We took a semi-hollow G&L ASAT Classic, installed an elongated ashtray bridge plate, and stuck a Z-coil pickup in the bridge position and an ASAT Special pickup (minus the cover) at the neck.
1. My heavily hot-rodded, semi-hollow G&L ASAT, complete with branded initials on the upper bout. 2. This spanky guitar has my two favorite G&L pickups:
A MFD (Magnetic Field Design) Z-coil at the bridge and an ASAT Special single-coil in the neck position. 3. With a Hipshot B-Bender mounted behind
the bridge and a trio of compensated, old-school brass saddles, this guitar is ready for snarling honky-tonk. 4. Branded initials on the headstock, too.
5. The legendary Roy Buchanan peers out from the f-hole.
I’ve always been someone who likes to
experiment on guitars. At a Texas Guitar
Show in 2002, I met a fellow named Mac
Whiteside who also liked to experiment on
guitars. I was a little leery of him at first ...
after all, he was from Texas, you know? But
we soon found common ground talking
about guitars, and after a few months, we
started collaborating on some of our ideas.
This guitar came from some of those ideas.
We took a semi-hollow G&L ASAT
Classic, installed an elongated ashtray bridge
plate, and stuck a Z-coil pickup in the
bridge position and an ASAT Special pickup
(minus the cover) at the neck. Then we
wired up a 4-way selector switch that allows
either pickup alone, both pickups in series,
or both pickups in parallel. In addition,
there’s a Hipshot B-Bender mounted behind
the bridge and three brass saddles that are
compensated to vastly improve intonation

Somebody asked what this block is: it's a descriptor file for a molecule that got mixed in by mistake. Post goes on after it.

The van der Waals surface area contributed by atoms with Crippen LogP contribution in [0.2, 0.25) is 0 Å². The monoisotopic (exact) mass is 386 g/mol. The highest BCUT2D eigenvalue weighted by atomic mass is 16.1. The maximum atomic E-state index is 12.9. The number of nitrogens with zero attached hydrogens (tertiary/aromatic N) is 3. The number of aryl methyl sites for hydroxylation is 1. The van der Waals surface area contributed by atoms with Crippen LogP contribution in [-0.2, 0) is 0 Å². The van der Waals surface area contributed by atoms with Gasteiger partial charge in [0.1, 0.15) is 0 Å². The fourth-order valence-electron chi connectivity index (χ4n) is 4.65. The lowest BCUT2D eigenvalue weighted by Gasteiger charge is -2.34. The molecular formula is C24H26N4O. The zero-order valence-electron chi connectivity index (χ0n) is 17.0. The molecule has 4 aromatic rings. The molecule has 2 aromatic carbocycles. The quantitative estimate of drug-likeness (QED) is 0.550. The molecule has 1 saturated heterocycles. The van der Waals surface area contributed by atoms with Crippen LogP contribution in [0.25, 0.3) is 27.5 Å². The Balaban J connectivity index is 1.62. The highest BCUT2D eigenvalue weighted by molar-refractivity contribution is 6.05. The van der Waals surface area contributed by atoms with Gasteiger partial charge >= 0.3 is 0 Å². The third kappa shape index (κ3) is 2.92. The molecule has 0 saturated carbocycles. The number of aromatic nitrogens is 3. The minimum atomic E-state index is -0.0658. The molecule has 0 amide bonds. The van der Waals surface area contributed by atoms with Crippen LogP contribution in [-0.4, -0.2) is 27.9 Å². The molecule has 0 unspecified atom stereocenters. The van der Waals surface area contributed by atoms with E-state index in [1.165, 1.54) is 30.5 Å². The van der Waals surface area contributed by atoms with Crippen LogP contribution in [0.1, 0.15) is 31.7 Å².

without sacrificing that old-school twang.
I’d send Mac some guitar parts, he’d buy
other parts we needed, and we’d talk on the
phone about our plans. Then Mac went to
work at his shop in Austin. Before long, he
had shipped me the finished product. Mac
loves to have fun building guitars, and in
addition to burning my WR initials into
the hollow upper bout of the guitar with a
hot branding iron, he also cut out a picture
of one of my heroes, Roy Buchanan, and
strategically pasted it inside the f-hole so
that Roy’s eyes appear to be peering out at
me when I’m playing. Consequently, this
guitar is named “Roy.”
So how does it sound? This is a wonderful
guitar. It sports my two favorite G&L
pickups—they offer killer tone—and it’s
very lightweight and just drips attitude.
And most important, it’s really fun to play!
Thanks, Mac. You’ve done it again.
Bottom Feeder Tip #352: When someone
offers to build you a guitar, take ’em up on it.
You never know where it might lead.
is a founding
member of the
trio. He also does guitar
clinics promoting his
namesake G&L signature
model 6-string, and produces
artists and bands at his studio in
Asheville, North Carolina. You can contact
Will on Facebook and at willray.biz.